• [0055]
    The reinforcing bands 760 or reinforcing tube 762 can be formed of any suitable biocompatible material including, but not limited to, metals, such as stainless steel, tungsten, Nitinol™, or the like, or rigid polymers. The reinforcing bands or tube may take any suitable form, such as a hypotube, spring-like tube, a coil, a coiled spring, or any other suitable rod-like part. The reinforcing bands 760 may be formed on or attached to the exterior of the lead 700 using any suitable method, such as, but not limited to, swaging, crimping, compression, friction-fit, or through use of an adhesive.
  • [0056]
    FIG. 8 is a schematic overview of one embodiment of components of an electrical stimulation system 800 including an electronic subassembly 810 disposed within a control module. It will be understood that the electrical stimulation system can include more, fewer, or different components and can have a variety of different configurations including those configurations disclosed in one or more of the stimulator references cited herein.
  • [0057]
    Some of the components (for example, power source 812, antenna 818, receiver 802, and processor 804) of the electrical stimulation system can be positioned on one or more circuit boards or similar carriers within a sealed housing of an implantable pulse generator, if desired. Any power source 812 can be used including, for example, a battery such as a primary battery or a rechargeable battery. Examples of other power sources include super capacitors, nuclear or atomic batteries, mechanical resonators, infrared collectors, thermally-powered energy sources, flexural powered energy sources, bioenergy power sources, fuel cells, bioelectric cells, osmotic pressure pumps, and the like including the power sources described in U.S. Pat. No. 7,437,193, incorporated herein by reference.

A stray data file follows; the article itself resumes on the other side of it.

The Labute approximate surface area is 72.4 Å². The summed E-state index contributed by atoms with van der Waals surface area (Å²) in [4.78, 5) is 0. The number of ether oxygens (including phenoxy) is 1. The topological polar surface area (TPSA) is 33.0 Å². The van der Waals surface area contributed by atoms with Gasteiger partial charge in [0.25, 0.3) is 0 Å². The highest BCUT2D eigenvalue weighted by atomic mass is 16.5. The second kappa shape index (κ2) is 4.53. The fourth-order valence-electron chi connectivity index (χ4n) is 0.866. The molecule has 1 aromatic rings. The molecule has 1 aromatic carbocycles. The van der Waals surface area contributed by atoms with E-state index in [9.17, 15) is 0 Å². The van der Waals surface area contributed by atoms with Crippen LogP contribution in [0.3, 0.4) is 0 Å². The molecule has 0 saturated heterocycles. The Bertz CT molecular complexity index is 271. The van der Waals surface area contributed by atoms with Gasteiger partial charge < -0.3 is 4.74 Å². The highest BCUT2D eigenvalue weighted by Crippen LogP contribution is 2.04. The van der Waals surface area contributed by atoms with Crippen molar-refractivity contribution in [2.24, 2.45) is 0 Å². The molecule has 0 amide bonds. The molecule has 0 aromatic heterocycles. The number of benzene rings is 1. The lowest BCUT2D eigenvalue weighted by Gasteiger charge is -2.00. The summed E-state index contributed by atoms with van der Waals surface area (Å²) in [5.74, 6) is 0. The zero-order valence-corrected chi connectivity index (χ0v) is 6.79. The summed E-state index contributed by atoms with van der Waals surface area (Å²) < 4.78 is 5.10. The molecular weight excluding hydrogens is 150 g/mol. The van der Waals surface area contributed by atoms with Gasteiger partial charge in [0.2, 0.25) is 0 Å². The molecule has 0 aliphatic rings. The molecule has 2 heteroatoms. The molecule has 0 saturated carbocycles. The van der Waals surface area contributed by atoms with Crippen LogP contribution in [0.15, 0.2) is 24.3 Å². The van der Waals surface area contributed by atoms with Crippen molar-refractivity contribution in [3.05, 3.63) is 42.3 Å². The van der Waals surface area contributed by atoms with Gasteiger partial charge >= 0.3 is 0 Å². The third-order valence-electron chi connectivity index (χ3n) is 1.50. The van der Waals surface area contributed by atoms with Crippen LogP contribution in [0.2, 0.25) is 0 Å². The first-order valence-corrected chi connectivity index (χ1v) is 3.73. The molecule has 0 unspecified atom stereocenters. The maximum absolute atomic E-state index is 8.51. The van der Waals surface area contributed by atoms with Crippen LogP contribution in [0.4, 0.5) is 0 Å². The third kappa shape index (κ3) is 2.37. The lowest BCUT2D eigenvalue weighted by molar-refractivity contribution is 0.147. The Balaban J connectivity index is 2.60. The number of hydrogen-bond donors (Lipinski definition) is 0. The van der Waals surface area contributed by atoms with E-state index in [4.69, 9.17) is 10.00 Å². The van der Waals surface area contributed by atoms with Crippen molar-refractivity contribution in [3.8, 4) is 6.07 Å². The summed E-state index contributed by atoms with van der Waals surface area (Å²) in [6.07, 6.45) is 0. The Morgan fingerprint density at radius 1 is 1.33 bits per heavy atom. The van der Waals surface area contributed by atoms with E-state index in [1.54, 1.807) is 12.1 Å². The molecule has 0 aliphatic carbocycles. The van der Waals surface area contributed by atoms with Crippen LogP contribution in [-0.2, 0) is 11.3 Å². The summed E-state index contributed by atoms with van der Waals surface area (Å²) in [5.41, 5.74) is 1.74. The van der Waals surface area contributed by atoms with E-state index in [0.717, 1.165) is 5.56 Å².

• [0058]
    As another alternative, power can be supplied by an external power source through inductive coupling via the optional antenna 818 or a secondary antenna. The external power source can be in a device that is mounted on the skin of the user or in a unit that is provided near the user on a permanent or periodic basis.
  • [0059]
    If the power source 812 is a rechargeable battery, the battery may be recharged using the optional antenna 818, if desired. Power can be provided to the battery for recharging by inductively coupling the battery through the antenna to a recharging unit 816 external to the user. Examples of such arrangements can be found in one or more of the references identified above.